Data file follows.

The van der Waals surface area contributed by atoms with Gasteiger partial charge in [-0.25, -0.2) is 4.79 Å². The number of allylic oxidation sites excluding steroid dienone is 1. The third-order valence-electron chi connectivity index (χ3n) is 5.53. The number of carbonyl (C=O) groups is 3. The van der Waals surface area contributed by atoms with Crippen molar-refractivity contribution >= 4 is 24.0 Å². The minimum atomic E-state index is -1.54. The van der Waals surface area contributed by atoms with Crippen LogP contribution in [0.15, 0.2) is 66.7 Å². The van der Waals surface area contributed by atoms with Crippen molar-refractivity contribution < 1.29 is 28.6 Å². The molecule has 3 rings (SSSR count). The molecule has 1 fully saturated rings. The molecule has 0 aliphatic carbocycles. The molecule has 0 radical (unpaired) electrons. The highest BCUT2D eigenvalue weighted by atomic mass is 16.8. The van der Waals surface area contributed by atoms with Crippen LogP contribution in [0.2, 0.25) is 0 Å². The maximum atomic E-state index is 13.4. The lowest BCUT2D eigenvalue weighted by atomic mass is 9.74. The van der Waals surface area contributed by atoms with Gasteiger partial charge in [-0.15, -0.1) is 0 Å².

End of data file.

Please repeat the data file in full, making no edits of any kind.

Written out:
The van der Waals surface area contributed by atoms with Gasteiger partial charge in [-0.25, -0.2) is 4.79 Å². The number of allylic oxidation sites excluding steroid dienone is 1. The third-order valence-electron chi connectivity index (χ3n) is 5.53. The number of carbonyl (C=O) groups is 3. The van der Waals surface area contributed by atoms with Crippen molar-refractivity contribution >= 4 is 24.0 Å². The minimum atomic E-state index is -1.54. The van der Waals surface area contributed by atoms with Crippen LogP contribution in [0.15, 0.2) is 66.7 Å². The van der Waals surface area contributed by atoms with Crippen molar-refractivity contribution < 1.29 is 28.6 Å². The molecule has 3 rings (SSSR count). The molecule has 1 fully saturated rings. The molecule has 0 aliphatic carbocycles. The molecule has 0 radical (unpaired) electrons. The highest BCUT2D eigenvalue weighted by atomic mass is 16.8. The van der Waals surface area contributed by atoms with Crippen LogP contribution in [0.2, 0.25) is 0 Å². The maximum atomic E-state index is 13.4. The lowest BCUT2D eigenvalue weighted by atomic mass is 9.74. The van der Waals surface area contributed by atoms with Gasteiger partial charge in [-0.15, -0.1) is 0 Å².